USDA’s quarterly Hogs and Pigs Report, released Monday afternoon, indicated hog inventories quite close to expected levels, but also contains production forecasts that will likely be viewed as bullish in Tuesday’s trading. Analysts are calling the report anywhere from neutral to moderately bullish. The key data from the report appear in Table 1. Here are a few highlights:

• Inventories of market pigs and breeding stock were within 1% of the average of analysts’ pre-report estimates. Differences of that magnitude usually mean a neutral report, but note that all but one of the actual year-on-year percentage numbers is smaller than the analysts predicted. That fact may lead to some strength for Lean Hogs futures on Tuesday.

• While federally inspected (FI) hog slaughter has run ahead of year-ago levels for much of the fourth quarter, that is not true of December. Comparing equal numbers of weekdays and Saturdays for 2010 to 2009, FI slaughter this December has been only fractionally higher than last year, which agrees with USDA’s 180-lb. and over inventory and that is virtually equal to that of December 2009.

• Ditto for our other check of the Sep-Nov pig crop vs. the under 50-lb. inventory. Feeder pig imports from Canada are getting closer and closer to year-earlier levels, implying some stability in these numbers. In fact, I have not adjusted my weekly slaughter forecasts for May onward due to this stabilizing of weaner/feeder pig imports from Canada. The changes in these numbers have necessitated such adjustments in the past.

• Litter size growth has returned to 2% per year in this report, following a two-quarter slowdown into the high 1% area. This pushes the past three years back to an average litter size growth rate of 1.92% per year, the highest for any three-year period in history (Figure 1).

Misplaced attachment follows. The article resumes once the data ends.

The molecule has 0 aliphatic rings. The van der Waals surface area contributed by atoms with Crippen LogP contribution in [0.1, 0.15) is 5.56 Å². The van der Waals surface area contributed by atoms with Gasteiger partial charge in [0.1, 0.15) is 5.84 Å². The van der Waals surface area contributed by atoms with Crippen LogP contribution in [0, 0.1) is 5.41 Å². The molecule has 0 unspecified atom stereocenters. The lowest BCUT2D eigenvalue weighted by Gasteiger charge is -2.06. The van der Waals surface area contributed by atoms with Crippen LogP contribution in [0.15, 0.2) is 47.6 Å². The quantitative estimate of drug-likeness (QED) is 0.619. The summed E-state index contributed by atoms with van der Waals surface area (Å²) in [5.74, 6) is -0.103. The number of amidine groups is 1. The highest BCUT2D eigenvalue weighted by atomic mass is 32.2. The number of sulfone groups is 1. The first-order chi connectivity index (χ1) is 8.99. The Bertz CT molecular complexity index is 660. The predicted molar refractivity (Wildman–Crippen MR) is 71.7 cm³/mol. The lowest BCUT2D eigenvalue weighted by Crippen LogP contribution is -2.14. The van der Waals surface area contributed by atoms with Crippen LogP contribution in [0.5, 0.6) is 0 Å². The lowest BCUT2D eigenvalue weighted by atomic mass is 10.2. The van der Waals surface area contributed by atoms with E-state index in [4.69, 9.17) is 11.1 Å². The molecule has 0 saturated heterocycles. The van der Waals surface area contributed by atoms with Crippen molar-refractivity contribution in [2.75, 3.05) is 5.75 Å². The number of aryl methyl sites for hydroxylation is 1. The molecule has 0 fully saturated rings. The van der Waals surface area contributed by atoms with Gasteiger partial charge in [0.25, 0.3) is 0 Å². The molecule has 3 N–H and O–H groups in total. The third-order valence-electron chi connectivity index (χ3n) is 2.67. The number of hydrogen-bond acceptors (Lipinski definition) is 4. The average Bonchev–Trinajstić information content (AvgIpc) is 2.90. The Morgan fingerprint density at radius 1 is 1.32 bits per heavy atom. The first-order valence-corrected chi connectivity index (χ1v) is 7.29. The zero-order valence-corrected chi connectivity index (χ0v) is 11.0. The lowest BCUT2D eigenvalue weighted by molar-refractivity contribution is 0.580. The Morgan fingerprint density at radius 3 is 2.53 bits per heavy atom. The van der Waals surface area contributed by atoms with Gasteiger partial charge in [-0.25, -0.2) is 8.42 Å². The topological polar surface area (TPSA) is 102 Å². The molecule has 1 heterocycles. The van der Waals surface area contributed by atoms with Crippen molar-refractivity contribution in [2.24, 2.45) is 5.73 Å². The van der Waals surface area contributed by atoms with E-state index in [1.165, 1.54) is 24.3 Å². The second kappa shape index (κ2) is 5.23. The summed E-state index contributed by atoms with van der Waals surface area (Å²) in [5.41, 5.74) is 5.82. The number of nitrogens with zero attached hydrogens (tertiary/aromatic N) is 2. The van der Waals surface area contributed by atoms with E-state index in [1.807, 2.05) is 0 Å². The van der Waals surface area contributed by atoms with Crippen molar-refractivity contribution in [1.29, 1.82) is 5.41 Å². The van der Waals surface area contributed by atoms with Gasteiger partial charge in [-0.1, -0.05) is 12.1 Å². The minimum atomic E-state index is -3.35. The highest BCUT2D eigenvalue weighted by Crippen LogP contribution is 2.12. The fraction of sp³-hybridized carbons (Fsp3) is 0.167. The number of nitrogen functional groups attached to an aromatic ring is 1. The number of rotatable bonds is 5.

• The curious numbers in this report are definitely the farrowing and farrowing intentions figures, which were all lower than expected. Specifically, the March-May quarter intentions of 2.863 million litters were more than 3% lower than expected. Year-on-year farrowing intention changes that are larger in the downward direction than the change in the breeding herd obviously suggest lower sow productivity for the first half of the year. Most of that decline could be offset by larger litters, but the fact that the report includes a decline in sow productivity will likely be bullish for deferred Lean Hogs futures.

• As Figure 2 shows, weekly slaughter in 2011 will look very much like that of 2010, based on these data. Weights will be higher than year-earlier levels for the first half of the year and lower the second half, which suggests production totals will mimic the year-on-year weight changes. Assuming constant demand, annual average prices in 2011 will be close to those of 2010, but 2010 has had some screwy quarterly patterns due to performance issues tied to corn and feed quality.
I still contend that Lean Hogs futures markets are trading much stronger demand at the present time, making them higher than fundamental supply analysis would suggest. They may be right, since demand has certainly strengthened in late 2010, and a weak U.S. dollar should be quite supportive to pork exports and by-product values.

I expect national net negotiated prices in the upper $70s in Quarter 1, upper $80s to low $90s in Q2 and Q3, and mid- to upper $70s in Q4, with an annual average price in the low $80s for 2011.

Watch next week’s Market Preview for our quarterly compilation of analysts’ forecasts.

Click to view graphs.

Steve R. Meyer, Ph.D.
Paragon Economics, Inc.
e-mail: steve@paragoneconomics.com